The BBC reported yesterday that Nicolas Sarkozy and Gordon Brown have called for ‘global market changes,’ primarily by proposing to tax banks that give out large bonuses to chairpeople. As it states: “Various proposals to reform the sector “deserve examination”, they said, but a one-off tax on high bonuses paid to bankers “should be considered a priority”. This is just another example of politicians drawing attention from the central issue that no one wants to touch: the state of the European economy in the neoliberal age. Instead of focusing on this elephant in the room, politicians seem to think that the current economic crisis was the result of individual greed and not a systematic by-product of neoliberalism itself. (Obama milked this explanation for all it was worth during his campaign last year.)

As Alex Callinicos summarizes in his book An Anti-Capitalist Manifesto (which was released in 2003, but still very relevant today), “The process of competitive accumulation is responsible for capitalism’s chronic tendency towards crises of over-investment and profitability: financial speculation feeds this tendency but is not its primary cause” (p. 65). Callinicos maintains a strong Marxist framework in his analysis (while also drawing upon Polanyi), arguing that the nation state is still a significant actor in the global economy. As a result, revolutionary movements must take advantage of their decentralization but still strive to wrest control of the state. 

Tying in with this is Chantal Mouffe’s argument in The Democratic Paradox, in which she puts forth an agonistic conception of politics in contrast to the neo-Kantian theories of deliberative democracy made by Rawls and Habermas. Reading the book, I found myself agreeing completely with her critiques of both the deliberative democratic approach and the Third Way proposed by Giddens. However, Mouffe’s alternative was less clear. At times drawing upon anti-liberal thinkers like Schmitt and, in a different way, Derrida, she at other times insists on the importance of the left-right spectrum and of a liberal-democratic form of political order.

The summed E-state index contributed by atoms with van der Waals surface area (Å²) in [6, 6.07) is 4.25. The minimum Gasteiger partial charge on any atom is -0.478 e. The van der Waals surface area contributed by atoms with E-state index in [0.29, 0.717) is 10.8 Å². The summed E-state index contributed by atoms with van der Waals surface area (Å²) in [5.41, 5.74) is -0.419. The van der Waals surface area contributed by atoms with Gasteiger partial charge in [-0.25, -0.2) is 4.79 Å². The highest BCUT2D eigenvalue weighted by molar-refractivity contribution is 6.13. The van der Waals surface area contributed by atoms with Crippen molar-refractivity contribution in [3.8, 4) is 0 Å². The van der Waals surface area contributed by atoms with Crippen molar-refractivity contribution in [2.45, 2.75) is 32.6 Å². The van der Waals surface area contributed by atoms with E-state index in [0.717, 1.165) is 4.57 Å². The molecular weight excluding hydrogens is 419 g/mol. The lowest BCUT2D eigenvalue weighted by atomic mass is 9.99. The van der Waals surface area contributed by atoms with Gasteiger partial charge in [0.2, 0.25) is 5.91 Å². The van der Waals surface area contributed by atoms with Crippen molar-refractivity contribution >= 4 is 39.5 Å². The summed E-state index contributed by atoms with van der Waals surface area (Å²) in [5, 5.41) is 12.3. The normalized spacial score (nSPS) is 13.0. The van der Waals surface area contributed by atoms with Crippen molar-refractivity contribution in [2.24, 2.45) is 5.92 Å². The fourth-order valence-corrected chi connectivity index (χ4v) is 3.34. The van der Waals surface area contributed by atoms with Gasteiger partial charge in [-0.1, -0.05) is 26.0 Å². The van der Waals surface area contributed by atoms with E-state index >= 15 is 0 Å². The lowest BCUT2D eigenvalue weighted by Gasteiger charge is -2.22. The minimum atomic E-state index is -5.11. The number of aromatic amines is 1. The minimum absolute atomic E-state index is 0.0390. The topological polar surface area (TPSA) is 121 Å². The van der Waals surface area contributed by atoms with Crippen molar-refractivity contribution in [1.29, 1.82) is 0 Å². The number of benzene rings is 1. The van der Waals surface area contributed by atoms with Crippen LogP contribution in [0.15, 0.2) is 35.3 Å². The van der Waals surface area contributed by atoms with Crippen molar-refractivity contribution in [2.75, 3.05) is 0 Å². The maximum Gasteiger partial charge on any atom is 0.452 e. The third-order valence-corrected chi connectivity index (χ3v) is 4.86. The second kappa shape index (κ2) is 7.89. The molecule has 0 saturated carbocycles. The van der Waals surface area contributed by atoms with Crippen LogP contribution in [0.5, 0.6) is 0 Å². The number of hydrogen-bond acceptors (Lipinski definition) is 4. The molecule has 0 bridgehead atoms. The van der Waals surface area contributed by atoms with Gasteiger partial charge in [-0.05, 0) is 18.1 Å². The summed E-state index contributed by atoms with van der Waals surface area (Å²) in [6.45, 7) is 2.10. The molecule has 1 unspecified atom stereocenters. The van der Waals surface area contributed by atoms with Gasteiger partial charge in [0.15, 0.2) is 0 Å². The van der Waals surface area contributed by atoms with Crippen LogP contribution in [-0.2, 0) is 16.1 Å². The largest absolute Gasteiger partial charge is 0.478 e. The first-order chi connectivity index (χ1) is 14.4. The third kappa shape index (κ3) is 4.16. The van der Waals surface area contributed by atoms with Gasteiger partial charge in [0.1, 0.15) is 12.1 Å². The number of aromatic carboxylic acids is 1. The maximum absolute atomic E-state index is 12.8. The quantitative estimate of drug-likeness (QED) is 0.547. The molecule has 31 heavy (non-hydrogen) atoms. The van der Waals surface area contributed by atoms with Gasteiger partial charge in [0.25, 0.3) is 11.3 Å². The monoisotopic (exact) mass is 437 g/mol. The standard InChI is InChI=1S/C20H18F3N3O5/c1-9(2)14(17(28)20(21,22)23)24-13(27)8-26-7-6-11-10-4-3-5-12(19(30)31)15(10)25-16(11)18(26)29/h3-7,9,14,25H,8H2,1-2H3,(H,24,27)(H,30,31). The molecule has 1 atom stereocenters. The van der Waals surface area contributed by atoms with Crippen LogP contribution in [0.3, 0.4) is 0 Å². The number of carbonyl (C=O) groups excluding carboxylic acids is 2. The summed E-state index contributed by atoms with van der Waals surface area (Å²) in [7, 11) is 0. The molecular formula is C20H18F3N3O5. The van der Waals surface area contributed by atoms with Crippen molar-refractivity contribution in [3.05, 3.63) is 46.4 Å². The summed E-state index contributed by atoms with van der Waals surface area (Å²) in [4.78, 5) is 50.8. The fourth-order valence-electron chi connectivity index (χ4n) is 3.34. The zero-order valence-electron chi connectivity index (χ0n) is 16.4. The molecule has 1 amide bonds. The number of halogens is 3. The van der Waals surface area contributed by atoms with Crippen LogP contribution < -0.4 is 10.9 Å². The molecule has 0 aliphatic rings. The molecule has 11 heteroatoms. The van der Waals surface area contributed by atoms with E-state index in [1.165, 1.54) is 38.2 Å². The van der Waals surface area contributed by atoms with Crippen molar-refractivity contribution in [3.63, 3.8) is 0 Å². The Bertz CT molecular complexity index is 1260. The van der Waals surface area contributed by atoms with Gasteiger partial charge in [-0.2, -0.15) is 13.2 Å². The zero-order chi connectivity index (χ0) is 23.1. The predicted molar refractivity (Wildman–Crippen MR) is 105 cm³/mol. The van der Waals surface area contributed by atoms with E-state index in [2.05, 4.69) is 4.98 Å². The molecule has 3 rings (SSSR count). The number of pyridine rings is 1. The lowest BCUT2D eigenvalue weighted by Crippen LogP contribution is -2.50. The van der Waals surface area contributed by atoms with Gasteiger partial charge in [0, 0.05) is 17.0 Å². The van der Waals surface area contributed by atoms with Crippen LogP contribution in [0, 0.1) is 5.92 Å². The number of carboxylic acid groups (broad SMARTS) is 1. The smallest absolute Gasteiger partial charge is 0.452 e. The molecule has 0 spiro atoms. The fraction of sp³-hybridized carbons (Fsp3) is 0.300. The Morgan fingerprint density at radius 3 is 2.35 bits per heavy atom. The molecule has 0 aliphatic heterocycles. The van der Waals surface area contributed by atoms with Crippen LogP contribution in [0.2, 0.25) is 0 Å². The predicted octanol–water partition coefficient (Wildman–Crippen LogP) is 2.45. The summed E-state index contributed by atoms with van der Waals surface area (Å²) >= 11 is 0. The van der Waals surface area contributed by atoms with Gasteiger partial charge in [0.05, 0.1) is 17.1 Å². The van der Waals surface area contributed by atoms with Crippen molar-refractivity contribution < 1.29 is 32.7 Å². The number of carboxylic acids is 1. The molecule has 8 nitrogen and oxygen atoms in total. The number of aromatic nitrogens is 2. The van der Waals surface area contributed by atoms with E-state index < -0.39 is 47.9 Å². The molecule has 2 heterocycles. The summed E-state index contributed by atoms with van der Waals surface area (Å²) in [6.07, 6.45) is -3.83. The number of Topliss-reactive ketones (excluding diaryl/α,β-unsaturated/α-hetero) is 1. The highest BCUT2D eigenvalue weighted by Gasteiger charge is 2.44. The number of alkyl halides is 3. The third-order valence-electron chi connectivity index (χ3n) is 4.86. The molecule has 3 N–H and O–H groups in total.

Ultimately it seems that she is a proponent of a robust and politically active democratic form of citizenship. However, the agonistic model she puts forth (and distinguishes from a purely Schmittian antagonism) is not forward enough on what concrete instances of political participation it would entail. While she is at pains to distinguish herself from Schmitt, she affirms that force and violence “can never be eliminated and cannot be adequately apprehended through the sole language of ethics of morality” (p. 130). While she rightly views power as constitutive of social relations, it is unclear as to how this constant possibility of violence is to be reconciled with her emphasis on a stable, liberal-democratic framework for agonistic politics.